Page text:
January 23, 2013 Birds but not THE Bird

Seward, Alaska Sporadic Bird Report

Sunrise 9:30 am, sunset 4:49 pm, length of day 7 hours, 18 minutes; tomorrow will be 4 minutes and 36 seconds longer.

Weather: Overcast with occasional tiny windows peeking through to blue sky and a glimpse of the growing moon.  The thermometer rose to a pleasant 45ยบ accompanied by just a bit of breeze. All in all, a very nice day to bird.

First light this morning and the chorus of PINE SISKINS almost drowned out the screeching and scraping of the road grader and rumble of the sanding truck. The Siskins seem to be everywhere in large numbers, with a few COMMON REDPOLLS mixed in.

Soon, I staked out Ground Zero to search for the Siberian Accentor. By and by a giant VARIED THRUSH emerged from the dense underbrush and began flipping leaves and poking through the exposed grass. It was interesting to note the similarities of the dramatic black markings and a face mask of the Varied Thrush and Siberian Accentor. 

A GOLDEN-CROWNED SPARROW materialized and scratched the leaf litter, just a few feet away. Hope ignited that The Bird would be with its buddy, but alas, it was not seen.

Next, I checked the open water at the north end of the Lagoon. The gorgeous HOODED MERGANSER male was there, paddling about, preening, and looking stunning as usual. First of year for me! Unlike previous years, no smitten female Goldeneye followed the Hoody around. He seemed unconcerned and ready for courtship in case SHE finally shows up.

MALLARDS swam past, not impressed at bit. COMMON MERGANSERS splashed down nearby. COMMON GOLDENEYES and a few female BUFFLEHEAD took turns diving and preening.

The flock of about 30 RUSTY BLACKBIRDS landed on the snow at the edge of the water, hopping around from the snow to the low alder branches, creaking conversationally, then took off north over the horse pasture.

Kit and Robin reported 20 SNOW BUNTINGS at the beach, but I didn't find them a short time later. Instead I was amazed to see a veritable cloud of gulls, probably GLAUCOUS-WINGED and MEW GULLS, upwards of 700 or more, flying near the mouth of the Resurrection River. I wonder what they are feeding on now? It's easy to miss them low on the ground or in the water, unless a BALD EAGLE or two stirs them up.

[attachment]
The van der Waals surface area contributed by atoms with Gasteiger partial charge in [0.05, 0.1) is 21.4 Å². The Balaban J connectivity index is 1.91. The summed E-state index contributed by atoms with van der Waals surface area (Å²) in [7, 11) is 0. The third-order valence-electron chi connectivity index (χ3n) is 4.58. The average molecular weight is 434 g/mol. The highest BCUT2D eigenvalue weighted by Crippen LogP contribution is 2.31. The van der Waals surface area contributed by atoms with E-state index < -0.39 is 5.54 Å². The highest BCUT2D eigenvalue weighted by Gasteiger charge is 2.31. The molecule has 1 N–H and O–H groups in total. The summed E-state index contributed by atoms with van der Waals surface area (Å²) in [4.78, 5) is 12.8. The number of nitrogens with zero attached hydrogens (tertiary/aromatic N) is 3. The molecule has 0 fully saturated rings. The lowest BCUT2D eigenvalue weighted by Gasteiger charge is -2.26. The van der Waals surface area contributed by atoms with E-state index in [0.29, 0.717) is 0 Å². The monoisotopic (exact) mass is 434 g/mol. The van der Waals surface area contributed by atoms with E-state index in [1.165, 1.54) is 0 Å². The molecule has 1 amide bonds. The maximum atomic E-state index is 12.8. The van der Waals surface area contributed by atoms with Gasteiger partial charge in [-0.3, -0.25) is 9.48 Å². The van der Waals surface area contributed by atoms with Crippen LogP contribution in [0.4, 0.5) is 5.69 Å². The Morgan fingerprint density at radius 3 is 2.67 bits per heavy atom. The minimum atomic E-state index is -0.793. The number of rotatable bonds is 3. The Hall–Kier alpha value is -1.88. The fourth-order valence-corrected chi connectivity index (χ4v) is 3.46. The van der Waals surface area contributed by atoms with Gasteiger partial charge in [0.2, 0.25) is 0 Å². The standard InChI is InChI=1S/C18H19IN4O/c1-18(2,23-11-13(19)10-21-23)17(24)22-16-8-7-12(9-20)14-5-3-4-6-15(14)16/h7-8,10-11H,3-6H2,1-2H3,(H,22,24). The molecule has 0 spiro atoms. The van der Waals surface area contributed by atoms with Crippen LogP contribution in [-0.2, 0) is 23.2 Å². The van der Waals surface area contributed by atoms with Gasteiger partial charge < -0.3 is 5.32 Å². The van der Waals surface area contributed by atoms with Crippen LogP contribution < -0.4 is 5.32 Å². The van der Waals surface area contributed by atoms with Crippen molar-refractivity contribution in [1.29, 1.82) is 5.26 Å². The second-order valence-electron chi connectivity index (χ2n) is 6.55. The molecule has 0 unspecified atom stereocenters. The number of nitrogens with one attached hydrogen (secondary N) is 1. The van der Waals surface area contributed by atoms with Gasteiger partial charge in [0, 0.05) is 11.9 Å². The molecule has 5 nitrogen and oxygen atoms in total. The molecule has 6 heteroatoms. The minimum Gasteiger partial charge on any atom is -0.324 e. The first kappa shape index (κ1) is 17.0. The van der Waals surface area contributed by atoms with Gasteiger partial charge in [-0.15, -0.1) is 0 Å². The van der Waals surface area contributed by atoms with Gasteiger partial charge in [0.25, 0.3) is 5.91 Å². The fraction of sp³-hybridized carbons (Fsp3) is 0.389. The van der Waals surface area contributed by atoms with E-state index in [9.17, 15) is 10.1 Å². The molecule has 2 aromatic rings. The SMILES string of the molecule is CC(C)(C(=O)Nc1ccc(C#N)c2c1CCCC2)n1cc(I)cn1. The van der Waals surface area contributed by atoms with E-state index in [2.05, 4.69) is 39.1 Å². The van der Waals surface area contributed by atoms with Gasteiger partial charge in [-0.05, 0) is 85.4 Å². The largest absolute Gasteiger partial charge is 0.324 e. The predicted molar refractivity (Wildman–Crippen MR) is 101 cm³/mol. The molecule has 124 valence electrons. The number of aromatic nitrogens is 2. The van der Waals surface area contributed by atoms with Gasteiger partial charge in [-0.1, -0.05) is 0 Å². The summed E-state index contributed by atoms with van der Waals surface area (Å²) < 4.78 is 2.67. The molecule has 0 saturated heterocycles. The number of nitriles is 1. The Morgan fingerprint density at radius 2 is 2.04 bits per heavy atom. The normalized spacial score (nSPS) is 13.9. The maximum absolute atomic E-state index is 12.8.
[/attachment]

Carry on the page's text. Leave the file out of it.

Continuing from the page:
On the way back, I heard the sweet chucklings of an AMERICAN DIPPER and found it walking around on the cold snow near a little salmon stream. It seems perfectly happy, rain or shine, snow or grass, in the icy water or out. What an admirable, tough little bird!

WHITE-WINGED CROSSBILLS chattered in the tops of the spruce trees. Tim and Michelle, who hiked out to Tonsina Beach today, reported a zillion in the spruce along the trail.

I staked out Ground Zero several more times in the afternoon to no avail though it was fun to talk to the other Seward birders. Home for a late lunch, I found a nice WHITE-CROWNED SPARROW perched quietly in my willow. Acting on a hot tip from Jim, I walked down the alley and found not one but both BRAMBLINGS gleaning some sort of sustenance from the withered bits of Mt Ash berries still clinging to their stems. First of year for me and so convenient!

A half block away, a knot of birders checked out a lone BOHEMIAN WAXWING, hoping it might be a Cedar. It wasn't. Nearby were at least 20 or more ROBINS picking through the exposed grass. A few PINE GROSBEAKS and JUNCOS sat in the Mt Ash branches.

Hope for The Bird sputtered out in the last light around 4:20. Despite many birders checking the site and neighborhood, The Bird was not seen today. We'll be patrolling tomorrow!

The light was gone but the birding was not yet over. In the early evening, I heard the little SAW-WHET OWL, still high up the mountain and far away, steadfastly beeping for his sweetie.

Happy Birding!
Carol Griswold
Seward Sporadic Bird Report Reporter

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